Tom McCarthy’s Movie is a Win-Win

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“We just knew these characters,” writer-director Tom McCarthy says of setting his new film, “Win Win”, in suburban New Jersey where he and his good friend and first-time cowriter, Joe Tiboni, grew up. The familiarity is immediately palpable when the audience meets lovable shmuck Mike Flaherty (Paul Giamatti), an attorney (like Mr. Tiboni) who moonlights as a local high school wrestling coach (both McCarthy and Tiboni wrestled in high school). As the film opens, Mike finds himself struggling to make ends meet and unwilling to admit just how strapped for cash he is to his wife (Amy Ryan) and two young kids. 

It’s a movie about “decent people trying to get by and making the wrong choices sometimes,” McCarthy summarizes. And for Mike that wrong choice is jumping at the opportunity to make a little extra cash in a less than honorable way. One of his older, and increasingly senile, clients can no longer take care of himself and has no reachable family members. In a seemingly victimless crime, Mike takes on guardianship of the aging Leo (Burt Young) but sticks him in a retirement home and pockets the extra $1500 a month.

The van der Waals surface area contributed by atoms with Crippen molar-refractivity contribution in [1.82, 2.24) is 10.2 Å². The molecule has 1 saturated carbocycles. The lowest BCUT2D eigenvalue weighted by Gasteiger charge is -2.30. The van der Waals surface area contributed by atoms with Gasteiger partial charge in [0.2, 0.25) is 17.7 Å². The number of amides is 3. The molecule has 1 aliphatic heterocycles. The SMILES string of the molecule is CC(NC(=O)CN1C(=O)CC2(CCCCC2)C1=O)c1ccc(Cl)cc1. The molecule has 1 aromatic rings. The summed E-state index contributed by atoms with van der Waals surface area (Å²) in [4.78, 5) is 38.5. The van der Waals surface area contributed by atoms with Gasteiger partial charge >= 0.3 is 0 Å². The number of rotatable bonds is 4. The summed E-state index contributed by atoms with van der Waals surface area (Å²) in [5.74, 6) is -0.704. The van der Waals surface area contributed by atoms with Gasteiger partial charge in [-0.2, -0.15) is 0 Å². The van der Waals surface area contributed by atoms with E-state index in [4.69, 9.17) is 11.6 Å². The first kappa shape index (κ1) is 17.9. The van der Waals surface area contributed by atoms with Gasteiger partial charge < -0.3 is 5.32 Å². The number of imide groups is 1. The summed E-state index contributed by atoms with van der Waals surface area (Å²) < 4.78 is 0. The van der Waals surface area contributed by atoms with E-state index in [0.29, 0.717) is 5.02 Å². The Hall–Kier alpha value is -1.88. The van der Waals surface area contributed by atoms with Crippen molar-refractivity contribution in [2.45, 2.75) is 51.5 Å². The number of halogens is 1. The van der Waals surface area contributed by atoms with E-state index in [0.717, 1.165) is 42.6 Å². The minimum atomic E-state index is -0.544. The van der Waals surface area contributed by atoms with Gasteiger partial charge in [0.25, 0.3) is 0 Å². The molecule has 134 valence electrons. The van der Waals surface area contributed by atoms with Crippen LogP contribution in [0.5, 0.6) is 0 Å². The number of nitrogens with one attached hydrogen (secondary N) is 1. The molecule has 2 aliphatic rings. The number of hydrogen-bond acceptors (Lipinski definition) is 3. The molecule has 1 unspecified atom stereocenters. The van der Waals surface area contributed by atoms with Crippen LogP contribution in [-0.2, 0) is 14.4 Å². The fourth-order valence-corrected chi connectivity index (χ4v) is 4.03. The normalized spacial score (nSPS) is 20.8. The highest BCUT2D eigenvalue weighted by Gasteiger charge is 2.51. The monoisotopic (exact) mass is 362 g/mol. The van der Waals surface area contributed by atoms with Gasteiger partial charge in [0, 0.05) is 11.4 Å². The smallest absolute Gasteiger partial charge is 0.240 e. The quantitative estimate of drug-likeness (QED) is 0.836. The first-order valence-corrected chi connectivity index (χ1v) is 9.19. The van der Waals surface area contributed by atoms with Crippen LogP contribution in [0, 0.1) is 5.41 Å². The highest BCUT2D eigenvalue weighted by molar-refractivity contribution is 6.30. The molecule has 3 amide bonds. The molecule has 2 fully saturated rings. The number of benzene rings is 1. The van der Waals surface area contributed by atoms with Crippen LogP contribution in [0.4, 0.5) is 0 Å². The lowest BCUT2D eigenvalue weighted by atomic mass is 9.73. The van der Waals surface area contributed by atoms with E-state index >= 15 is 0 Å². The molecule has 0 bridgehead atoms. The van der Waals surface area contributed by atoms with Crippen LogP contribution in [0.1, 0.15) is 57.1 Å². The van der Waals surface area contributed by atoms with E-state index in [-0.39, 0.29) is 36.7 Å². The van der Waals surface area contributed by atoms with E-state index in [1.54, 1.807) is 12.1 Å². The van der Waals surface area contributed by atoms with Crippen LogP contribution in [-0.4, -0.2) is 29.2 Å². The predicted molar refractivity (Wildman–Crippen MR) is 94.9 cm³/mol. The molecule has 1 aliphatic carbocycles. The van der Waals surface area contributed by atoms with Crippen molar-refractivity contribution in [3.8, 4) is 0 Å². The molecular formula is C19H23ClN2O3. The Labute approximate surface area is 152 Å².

Things take a turn for the complicated when Leo’s troubled grandson, Kyle (played real life high school wrestler Alex Shaffer in his debut role), shows up on the run from a disappointing family life and drug-addicted mother. Unwilling to force the bleach-blond teen to head back to Ohio with his mother still in rehab, Mike and his family offer Kyle a place to stay and enroll him in the high school. When the laconic but genuine Kyle proves to be a champion-caliber wrester – something Mike’s team has long lacked – Mike seems to have found himself a win-win situation. For a time, Kyle get’s the family life he never knew and Mike and his fellow washed-up coaches – the playful but heartbroken Terry (Bobby Cannavale) and Mike’s business partner Stephen (Jeffrey Tambor) – get to live vicariously through Kyle’s athletic success. But things can only be too good to be true for so long and when Kyle’s mother (Melanie Lynskey) shows up, Mike’s precarious setup begins to unravel.
Critic’s have praised “Win Win” for portraying a relatable slice-of-life, acclaim that speaks to McCarthy’s ultimate goal for the film. “I really wanted to depict this world as authentically as possible, without judgment,” he says. This verisimilitude, particularly within each of the fully developed and believably flawed characters, is what allows the film to seamlessly combine heartwarming drama and laugh-out-loud comedy.
“The question is how do you balance it,” McCarthy muses on including humor without undermining the resonance of the more serious moments. “It’s gotta come from the characters,” he concludes; and “Win Win” is certainly a testament to this approach.

Photos courtesy of Allied Integrated Marketing

Junior > Ancient History and Journalism > University of Pennsylvania

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